gpg: textmode signature, digest algorithm SHA1

One off NP-Hard.
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August 04, 2011, 11:38:46 AM
 #33

Fake PGP key was known already or did I just read your post wrong?

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August 04, 2011, 11:53:19 AM
 #34

Fake PGP key was known already or did I just read your post wrong?

Not the way I read it
That post seems legit. 
I also did a gpg verify on a mybitcoin deposit email someone posted online and got a similar result

The signature isn't 'trusted' in that it's not verified by a certifying agency - but I think we can know that it's the same person who had control of the mybitcoin response email system.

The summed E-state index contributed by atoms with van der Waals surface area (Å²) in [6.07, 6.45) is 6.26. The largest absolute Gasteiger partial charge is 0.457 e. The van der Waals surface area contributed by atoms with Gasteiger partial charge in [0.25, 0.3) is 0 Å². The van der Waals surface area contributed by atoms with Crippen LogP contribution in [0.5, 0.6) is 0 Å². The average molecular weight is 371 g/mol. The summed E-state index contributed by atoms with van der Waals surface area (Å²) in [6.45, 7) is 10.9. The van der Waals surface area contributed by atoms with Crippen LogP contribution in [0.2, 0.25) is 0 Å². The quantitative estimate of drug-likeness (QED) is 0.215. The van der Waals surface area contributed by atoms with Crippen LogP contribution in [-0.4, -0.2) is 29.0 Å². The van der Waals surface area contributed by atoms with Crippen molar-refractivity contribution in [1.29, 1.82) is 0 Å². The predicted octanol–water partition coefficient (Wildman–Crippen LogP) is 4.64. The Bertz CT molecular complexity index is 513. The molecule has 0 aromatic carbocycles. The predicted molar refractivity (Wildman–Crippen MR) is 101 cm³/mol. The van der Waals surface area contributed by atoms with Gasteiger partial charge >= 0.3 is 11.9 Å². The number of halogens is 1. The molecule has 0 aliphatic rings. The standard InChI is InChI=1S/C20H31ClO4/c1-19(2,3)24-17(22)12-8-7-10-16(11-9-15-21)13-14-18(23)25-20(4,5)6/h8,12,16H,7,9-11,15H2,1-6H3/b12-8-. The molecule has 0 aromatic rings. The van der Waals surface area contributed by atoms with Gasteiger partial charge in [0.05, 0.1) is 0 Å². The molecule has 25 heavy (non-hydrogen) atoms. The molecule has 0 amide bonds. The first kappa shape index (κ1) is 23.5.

I found the same public key in some python software which interfaced with mybitcoin.

Interestingly.. that key does seem to have been certified on 2011-04-02 and 2011-04-12 by one Tobias LLoyd and there are a couple of email addresses for him.

As far as I know.. you shouldn't certify unless you've met and properly verified the person.. so maybe Tobias has some information?



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August 04, 2011, 11:55:10 AM
 #35

As far as I know.. you shouldn't certify unless you've met and properly verified the person.. so maybe Tobias has some information?
Yes he might, do you have his mail address? Maybe send him a polite mail...

Bitcoin Core developer [PGP] Warning: For most, coin loss is a larger risk than coin theft. A disk can die any time. Regularly back up your wallet through FileBackup Wallet to an external storage or the (encrypted!) cloud. Use a separate offline wallet for storing larger amounts.